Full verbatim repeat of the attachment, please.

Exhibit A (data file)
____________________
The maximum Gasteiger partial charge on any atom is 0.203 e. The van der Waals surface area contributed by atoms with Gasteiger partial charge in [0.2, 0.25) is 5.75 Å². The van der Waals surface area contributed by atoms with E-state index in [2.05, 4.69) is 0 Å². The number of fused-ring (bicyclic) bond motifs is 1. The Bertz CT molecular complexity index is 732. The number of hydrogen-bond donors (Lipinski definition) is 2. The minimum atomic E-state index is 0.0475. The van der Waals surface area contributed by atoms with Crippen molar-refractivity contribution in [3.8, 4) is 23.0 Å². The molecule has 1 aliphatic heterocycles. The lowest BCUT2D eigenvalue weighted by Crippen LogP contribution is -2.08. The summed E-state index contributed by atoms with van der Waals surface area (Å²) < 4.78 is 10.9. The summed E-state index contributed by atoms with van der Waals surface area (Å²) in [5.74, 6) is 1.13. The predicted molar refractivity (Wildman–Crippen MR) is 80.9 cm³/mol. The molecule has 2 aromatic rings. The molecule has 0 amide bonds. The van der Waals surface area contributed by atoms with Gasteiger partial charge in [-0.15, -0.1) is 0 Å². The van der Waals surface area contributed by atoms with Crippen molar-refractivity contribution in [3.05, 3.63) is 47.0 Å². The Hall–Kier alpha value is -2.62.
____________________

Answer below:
The maximum Gasteiger partial charge on any atom is 0.203 e. The van der Waals surface area contributed by atoms with Gasteiger partial charge in [0.2, 0.25) is 5.75 Å². The van der Waals surface area contributed by atoms with E-state index in [2.05, 4.69) is 0 Å². The number of fused-ring (bicyclic) bond motifs is 1. The Bertz CT molecular complexity index is 732. The number of hydrogen-bond donors (Lipinski definition) is 2. The minimum atomic E-state index is 0.0475. The van der Waals surface area contributed by atoms with Crippen molar-refractivity contribution in [3.8, 4) is 23.0 Å². The molecule has 1 aliphatic heterocycles. The lowest BCUT2D eigenvalue weighted by Crippen LogP contribution is -2.08. The summed E-state index contributed by atoms with van der Waals surface area (Å²) < 4.78 is 10.9. The summed E-state index contributed by atoms with van der Waals surface area (Å²) in [5.74, 6) is 1.13. The predicted molar refractivity (Wildman–Crippen MR) is 80.9 cm³/mol. The molecule has 2 aromatic rings. The molecule has 0 amide bonds. The van der Waals surface area contributed by atoms with Gasteiger partial charge in [-0.15, -0.1) is 0 Å². The van der Waals surface area contributed by atoms with Crippen molar-refractivity contribution in [3.05, 3.63) is 47.0 Å². The Hall–Kier alpha value is -2.62.